Increasing legal integration and interdependency places comparative studies at the heart of legal analysis. Research identifying the converging elements and principles in view of a common legal culture of diversity is necessary. This is particularly true for its territorial and socio-cultural dimensions as these regard the organization of living-together.
Regarding territorial diversity, the interaction of multiple levels of government in addressing complex governance issues and its regulation is of utmost interest. Comparative federal and autonomy studies shall explore theoretical perspectives and foundations, as well as specific policy areas, exploring in depth pluralistic governance and decision-making. Social and cultural diversity implies a modern understanding of the accommodation of multiple groups’ claims sharing the same territory. Going beyond traditional studies on minorities and their rights, new challenges in the accommodation of differences have to be addressed, including the accommodation of non-traditional forms of diversity. Moreover, often the same instruments can be used for the management of territorial as well as for social and cultural diversities. While privileging a comparative constitutional approach, the series faces new methodological demands and includes trans-disciplinary studies in order to meet the contemporary challenge of diversity in an integrated legal space, in Europe and beyond.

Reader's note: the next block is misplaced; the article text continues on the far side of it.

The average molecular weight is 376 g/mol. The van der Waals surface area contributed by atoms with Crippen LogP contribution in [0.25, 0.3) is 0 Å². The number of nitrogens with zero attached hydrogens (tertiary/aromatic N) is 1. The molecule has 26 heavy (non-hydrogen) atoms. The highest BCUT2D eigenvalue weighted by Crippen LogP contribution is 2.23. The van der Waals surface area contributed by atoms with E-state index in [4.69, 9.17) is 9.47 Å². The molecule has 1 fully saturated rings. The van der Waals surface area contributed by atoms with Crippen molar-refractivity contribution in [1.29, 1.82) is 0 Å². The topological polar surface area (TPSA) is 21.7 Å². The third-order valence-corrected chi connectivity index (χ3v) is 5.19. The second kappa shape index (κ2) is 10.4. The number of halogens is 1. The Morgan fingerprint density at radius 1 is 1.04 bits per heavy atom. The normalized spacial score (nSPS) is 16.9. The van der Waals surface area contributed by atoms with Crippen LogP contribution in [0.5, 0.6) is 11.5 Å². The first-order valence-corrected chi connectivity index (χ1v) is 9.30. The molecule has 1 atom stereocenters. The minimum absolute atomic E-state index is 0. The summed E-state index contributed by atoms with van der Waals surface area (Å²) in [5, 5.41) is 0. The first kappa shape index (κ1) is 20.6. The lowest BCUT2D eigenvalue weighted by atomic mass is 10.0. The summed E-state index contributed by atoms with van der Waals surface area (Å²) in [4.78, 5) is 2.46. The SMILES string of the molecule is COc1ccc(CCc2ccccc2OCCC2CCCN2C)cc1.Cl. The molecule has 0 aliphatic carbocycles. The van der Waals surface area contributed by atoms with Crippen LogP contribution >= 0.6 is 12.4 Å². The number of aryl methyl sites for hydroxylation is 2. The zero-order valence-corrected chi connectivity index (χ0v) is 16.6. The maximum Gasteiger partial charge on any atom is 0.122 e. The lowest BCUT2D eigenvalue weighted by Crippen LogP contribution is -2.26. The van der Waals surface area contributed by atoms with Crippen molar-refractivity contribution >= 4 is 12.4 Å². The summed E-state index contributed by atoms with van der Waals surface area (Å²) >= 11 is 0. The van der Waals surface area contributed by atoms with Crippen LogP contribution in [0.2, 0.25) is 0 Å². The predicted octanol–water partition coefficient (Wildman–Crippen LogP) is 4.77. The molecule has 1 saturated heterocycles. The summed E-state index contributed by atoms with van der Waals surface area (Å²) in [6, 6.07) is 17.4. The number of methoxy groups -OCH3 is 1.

Professor Cheryl Saunders (Univ. of Melbourne)
Professor G. Alan Tarr (Rutgers Univ., Camden, NJ)
Professor Anna Gamper (Univ. of Innsbruck)
Professor Nico Steytler (Univ. of Western Cape)
Professor Petra Roter (Univ. of Ljubljana)
Professor Joshua Castellino (Middlesex Univ.)
Professor Stefan Oeter (Univ. of Hamburg)
Ms Ilze Brands-Kehris (Director HCNM Office, The Hague)